Writing RPMs

Now writing RPMs is a completely different story. First of all you can’t simply ignore all those unused areas, you actually have to write them out. Next, the boths headers (which have nearly the same format) do have a fixed length record structure in the beginning and then a variable payload section.

Like this (please not, all diagrams in here are just sketches! For the real binary layout, please see the RPM documentations):

Reading this structure is easy. You read the tags, look up in the big payload BLOB and interpret the data using the type information. Writing this out the same way caused the official RPM tool to reject my content. I did run this in my own reader which worked fine though. The first error message I ran into was BAD, tag. So what to do?

Searching the internet for “RPM” and “BAD, tag” is not really helpful if you don’t know what you are looking for. So, thanks to open source, I did check out the RPM source and looked into the code what could cause this error message.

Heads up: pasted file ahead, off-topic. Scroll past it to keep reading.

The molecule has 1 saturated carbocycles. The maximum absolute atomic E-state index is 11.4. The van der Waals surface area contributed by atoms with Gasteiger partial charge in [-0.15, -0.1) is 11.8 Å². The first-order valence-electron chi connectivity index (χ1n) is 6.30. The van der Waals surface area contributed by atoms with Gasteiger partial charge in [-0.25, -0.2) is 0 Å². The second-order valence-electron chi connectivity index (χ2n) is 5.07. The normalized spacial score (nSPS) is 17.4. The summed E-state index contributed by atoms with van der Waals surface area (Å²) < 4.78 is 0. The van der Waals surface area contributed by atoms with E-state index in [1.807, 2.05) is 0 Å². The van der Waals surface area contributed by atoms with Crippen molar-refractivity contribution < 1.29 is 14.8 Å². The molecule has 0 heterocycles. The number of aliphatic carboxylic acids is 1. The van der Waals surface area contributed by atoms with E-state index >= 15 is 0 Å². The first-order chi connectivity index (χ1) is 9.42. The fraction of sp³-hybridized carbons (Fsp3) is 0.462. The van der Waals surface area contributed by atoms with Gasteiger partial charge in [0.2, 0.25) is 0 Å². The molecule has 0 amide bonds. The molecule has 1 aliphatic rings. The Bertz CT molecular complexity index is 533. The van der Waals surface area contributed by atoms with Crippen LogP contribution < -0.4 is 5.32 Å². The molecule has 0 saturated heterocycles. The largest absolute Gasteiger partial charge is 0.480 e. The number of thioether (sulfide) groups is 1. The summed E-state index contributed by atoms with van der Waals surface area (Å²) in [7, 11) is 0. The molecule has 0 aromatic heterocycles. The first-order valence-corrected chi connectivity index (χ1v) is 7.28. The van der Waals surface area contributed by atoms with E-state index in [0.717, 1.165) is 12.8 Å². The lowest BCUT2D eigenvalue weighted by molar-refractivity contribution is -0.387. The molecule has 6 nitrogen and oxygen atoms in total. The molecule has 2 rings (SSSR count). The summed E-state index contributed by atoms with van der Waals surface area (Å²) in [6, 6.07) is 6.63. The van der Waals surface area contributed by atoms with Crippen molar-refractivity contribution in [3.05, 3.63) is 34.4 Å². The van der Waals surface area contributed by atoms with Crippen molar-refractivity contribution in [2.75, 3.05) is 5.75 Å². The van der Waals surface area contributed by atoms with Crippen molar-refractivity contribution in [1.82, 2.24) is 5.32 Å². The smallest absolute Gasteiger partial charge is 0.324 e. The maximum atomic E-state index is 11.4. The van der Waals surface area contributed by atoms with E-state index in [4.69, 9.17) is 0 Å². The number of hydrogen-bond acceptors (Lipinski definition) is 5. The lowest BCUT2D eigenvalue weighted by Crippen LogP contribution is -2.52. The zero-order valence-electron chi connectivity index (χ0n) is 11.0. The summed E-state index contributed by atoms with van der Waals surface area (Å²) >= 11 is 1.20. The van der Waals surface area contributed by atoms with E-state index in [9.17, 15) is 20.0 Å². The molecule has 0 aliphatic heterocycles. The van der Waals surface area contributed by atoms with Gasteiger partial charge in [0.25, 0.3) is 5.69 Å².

My first mistake was I assume the position of the payload header data was irrelevant. But no, it wasn’t. Payload data has to be aligned inside the big payload field. While the payload field itself is aligned to 8 bytes.

But I did learn another thing from my look into the RPM source code. I knew there would be a lot more things coming up until I would be done with this task. The RPM code is full of special cases, legacy handling, weird logic in order to keep work around creating incompatible file formats. I don’t want to complain here, I know how the history of a productive tool can get to you. And the RPM file format is not intended to be a standardized format.

My highlight